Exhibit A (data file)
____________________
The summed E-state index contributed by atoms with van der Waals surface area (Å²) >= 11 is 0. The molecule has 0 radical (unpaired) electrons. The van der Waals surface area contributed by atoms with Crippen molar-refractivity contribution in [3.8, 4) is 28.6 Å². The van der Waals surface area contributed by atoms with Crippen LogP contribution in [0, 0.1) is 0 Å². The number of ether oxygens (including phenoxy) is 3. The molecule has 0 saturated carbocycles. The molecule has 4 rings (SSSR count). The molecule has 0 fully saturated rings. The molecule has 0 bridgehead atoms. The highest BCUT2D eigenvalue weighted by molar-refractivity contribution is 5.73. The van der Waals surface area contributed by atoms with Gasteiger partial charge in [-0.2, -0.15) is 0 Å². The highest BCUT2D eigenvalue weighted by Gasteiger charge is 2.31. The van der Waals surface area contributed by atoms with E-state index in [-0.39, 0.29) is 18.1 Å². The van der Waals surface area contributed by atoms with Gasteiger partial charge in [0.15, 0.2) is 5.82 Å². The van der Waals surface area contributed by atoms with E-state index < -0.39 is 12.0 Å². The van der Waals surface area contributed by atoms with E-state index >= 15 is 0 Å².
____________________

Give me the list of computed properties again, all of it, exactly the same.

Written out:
The summed E-state index contributed by atoms with van der Waals surface area (Å²) >= 11 is 0. The molecule has 0 radical (unpaired) electrons. The van der Waals surface area contributed by atoms with Crippen molar-refractivity contribution in [3.8, 4) is 28.6 Å². The van der Waals surface area contributed by atoms with Crippen LogP contribution in [0, 0.1) is 0 Å². The number of ether oxygens (including phenoxy) is 3. The molecule has 0 saturated carbocycles. The molecule has 4 rings (SSSR count). The molecule has 0 fully saturated rings. The molecule has 0 bridgehead atoms. The highest BCUT2D eigenvalue weighted by molar-refractivity contribution is 5.73. The van der Waals surface area contributed by atoms with Gasteiger partial charge in [-0.2, -0.15) is 0 Å². The highest BCUT2D eigenvalue weighted by Gasteiger charge is 2.31. The van der Waals surface area contributed by atoms with E-state index in [-0.39, 0.29) is 18.1 Å². The van der Waals surface area contributed by atoms with Gasteiger partial charge in [0.15, 0.2) is 5.82 Å². The van der Waals surface area contributed by atoms with E-state index < -0.39 is 12.0 Å². The van der Waals surface area contributed by atoms with E-state index >= 15 is 0 Å².